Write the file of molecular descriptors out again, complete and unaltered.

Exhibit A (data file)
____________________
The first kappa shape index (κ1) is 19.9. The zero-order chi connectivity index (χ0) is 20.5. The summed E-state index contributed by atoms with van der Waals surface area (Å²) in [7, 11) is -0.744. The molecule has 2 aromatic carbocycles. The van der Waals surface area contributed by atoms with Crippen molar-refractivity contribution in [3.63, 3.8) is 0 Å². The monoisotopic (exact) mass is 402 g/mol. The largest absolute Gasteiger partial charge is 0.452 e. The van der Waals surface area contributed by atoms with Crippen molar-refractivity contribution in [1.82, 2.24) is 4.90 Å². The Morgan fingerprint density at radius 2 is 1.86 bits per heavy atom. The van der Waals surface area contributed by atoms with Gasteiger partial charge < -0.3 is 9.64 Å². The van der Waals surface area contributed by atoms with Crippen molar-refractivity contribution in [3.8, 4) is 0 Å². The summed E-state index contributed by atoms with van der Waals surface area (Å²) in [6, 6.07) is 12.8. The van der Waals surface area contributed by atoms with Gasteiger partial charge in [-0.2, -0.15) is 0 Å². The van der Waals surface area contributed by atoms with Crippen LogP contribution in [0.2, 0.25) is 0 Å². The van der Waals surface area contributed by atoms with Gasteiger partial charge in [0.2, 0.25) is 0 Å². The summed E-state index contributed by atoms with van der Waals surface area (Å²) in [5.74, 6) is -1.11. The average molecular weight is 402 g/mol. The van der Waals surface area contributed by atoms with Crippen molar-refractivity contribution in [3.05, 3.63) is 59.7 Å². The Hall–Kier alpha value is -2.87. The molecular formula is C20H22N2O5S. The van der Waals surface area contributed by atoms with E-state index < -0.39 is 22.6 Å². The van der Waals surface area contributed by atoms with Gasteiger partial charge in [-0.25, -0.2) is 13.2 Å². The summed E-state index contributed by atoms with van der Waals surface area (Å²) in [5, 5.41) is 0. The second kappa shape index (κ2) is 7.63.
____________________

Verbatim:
The first kappa shape index (κ1) is 19.9. The zero-order chi connectivity index (χ0) is 20.5. The summed E-state index contributed by atoms with van der Waals surface area (Å²) in [7, 11) is -0.744. The molecule has 2 aromatic carbocycles. The van der Waals surface area contributed by atoms with Crippen molar-refractivity contribution in [3.63, 3.8) is 0 Å². The monoisotopic (exact) mass is 402 g/mol. The largest absolute Gasteiger partial charge is 0.452 e. The van der Waals surface area contributed by atoms with Crippen molar-refractivity contribution in [1.82, 2.24) is 4.90 Å². The Morgan fingerprint density at radius 2 is 1.86 bits per heavy atom. The van der Waals surface area contributed by atoms with Gasteiger partial charge < -0.3 is 9.64 Å². The van der Waals surface area contributed by atoms with Crippen molar-refractivity contribution in [3.8, 4) is 0 Å². The summed E-state index contributed by atoms with van der Waals surface area (Å²) in [6, 6.07) is 12.8. The van der Waals surface area contributed by atoms with Gasteiger partial charge in [-0.2, -0.15) is 0 Å². The van der Waals surface area contributed by atoms with Crippen LogP contribution in [0.2, 0.25) is 0 Å². The van der Waals surface area contributed by atoms with Gasteiger partial charge in [0.2, 0.25) is 0 Å². The summed E-state index contributed by atoms with van der Waals surface area (Å²) in [5.74, 6) is -1.11. The average molecular weight is 402 g/mol. The van der Waals surface area contributed by atoms with Crippen molar-refractivity contribution in [3.05, 3.63) is 59.7 Å². The Hall–Kier alpha value is -2.87. The molecular formula is C20H22N2O5S. The van der Waals surface area contributed by atoms with E-state index < -0.39 is 22.6 Å². The van der Waals surface area contributed by atoms with Gasteiger partial charge in [-0.25, -0.2) is 13.2 Å². The summed E-state index contributed by atoms with van der Waals surface area (Å²) in [5, 5.41) is 0. The second kappa shape index (κ2) is 7.63.